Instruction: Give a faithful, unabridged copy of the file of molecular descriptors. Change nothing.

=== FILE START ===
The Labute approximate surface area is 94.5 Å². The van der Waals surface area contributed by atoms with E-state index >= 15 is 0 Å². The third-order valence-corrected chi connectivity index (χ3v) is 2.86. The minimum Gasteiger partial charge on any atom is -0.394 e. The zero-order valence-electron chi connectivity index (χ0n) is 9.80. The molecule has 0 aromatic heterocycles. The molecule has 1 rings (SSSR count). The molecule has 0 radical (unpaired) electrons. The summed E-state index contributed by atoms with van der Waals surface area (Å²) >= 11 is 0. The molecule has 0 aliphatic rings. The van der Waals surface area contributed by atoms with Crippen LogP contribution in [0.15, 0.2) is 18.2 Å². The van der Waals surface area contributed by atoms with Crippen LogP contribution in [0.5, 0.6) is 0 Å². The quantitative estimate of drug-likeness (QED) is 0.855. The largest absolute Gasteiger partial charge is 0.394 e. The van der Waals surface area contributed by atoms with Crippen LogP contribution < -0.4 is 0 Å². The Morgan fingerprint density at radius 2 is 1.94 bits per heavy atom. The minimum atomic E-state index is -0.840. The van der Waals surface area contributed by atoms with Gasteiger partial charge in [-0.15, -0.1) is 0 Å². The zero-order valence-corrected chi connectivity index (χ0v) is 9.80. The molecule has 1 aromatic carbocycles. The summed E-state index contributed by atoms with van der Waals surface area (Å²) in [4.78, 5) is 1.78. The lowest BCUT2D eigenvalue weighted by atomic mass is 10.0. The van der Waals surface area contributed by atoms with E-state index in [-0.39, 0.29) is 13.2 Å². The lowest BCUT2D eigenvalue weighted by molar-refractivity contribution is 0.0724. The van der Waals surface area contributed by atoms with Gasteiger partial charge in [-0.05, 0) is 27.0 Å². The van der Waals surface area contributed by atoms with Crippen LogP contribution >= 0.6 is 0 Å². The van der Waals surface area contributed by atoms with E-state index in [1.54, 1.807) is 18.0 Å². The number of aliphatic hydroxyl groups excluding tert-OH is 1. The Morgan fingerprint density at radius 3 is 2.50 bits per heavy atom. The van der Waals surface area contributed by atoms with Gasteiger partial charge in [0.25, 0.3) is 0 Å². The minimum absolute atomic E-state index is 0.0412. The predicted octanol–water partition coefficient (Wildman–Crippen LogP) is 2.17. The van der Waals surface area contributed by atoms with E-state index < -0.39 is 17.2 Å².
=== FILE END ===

The Labute approximate surface area is 94.5 Å². The van der Waals surface area contributed by atoms with E-state index >= 15 is 0 Å². The third-order valence-corrected chi connectivity index (χ3v) is 2.86. The minimum Gasteiger partial charge on any atom is -0.394 e. The zero-order valence-electron chi connectivity index (χ0n) is 9.80. The molecule has 0 aromatic heterocycles. The molecule has 1 rings (SSSR count). The molecule has 0 radical (unpaired) electrons. The summed E-state index contributed by atoms with van der Waals surface area (Å²) >= 11 is 0. The molecule has 0 aliphatic rings. The van der Waals surface area contributed by atoms with Crippen LogP contribution in [0.15, 0.2) is 18.2 Å². The van der Waals surface area contributed by atoms with Crippen LogP contribution in [0.5, 0.6) is 0 Å². The quantitative estimate of drug-likeness (QED) is 0.855. The largest absolute Gasteiger partial charge is 0.394 e. The van der Waals surface area contributed by atoms with Crippen LogP contribution < -0.4 is 0 Å². The Morgan fingerprint density at radius 2 is 1.94 bits per heavy atom. The minimum atomic E-state index is -0.840. The van der Waals surface area contributed by atoms with Gasteiger partial charge in [-0.15, -0.1) is 0 Å². The zero-order valence-corrected chi connectivity index (χ0v) is 9.80. The molecule has 1 aromatic carbocycles. The summed E-state index contributed by atoms with van der Waals surface area (Å²) in [4.78, 5) is 1.78. The lowest BCUT2D eigenvalue weighted by atomic mass is 10.0. The van der Waals surface area contributed by atoms with E-state index in [-0.39, 0.29) is 13.2 Å². The lowest BCUT2D eigenvalue weighted by molar-refractivity contribution is 0.0724. The van der Waals surface area contributed by atoms with Gasteiger partial charge in [-0.05, 0) is 27.0 Å². The van der Waals surface area contributed by atoms with Crippen LogP contribution >= 0.6 is 0 Å². The van der Waals surface area contributed by atoms with E-state index in [1.54, 1.807) is 18.0 Å². The number of aliphatic hydroxyl groups excluding tert-OH is 1. The Morgan fingerprint density at radius 3 is 2.50 bits per heavy atom. The van der Waals surface area contributed by atoms with Gasteiger partial charge in [0.25, 0.3) is 0 Å². The minimum absolute atomic E-state index is 0.0412. The predicted octanol–water partition coefficient (Wildman–Crippen LogP) is 2.17. The van der Waals surface area contributed by atoms with E-state index < -0.39 is 17.2 Å².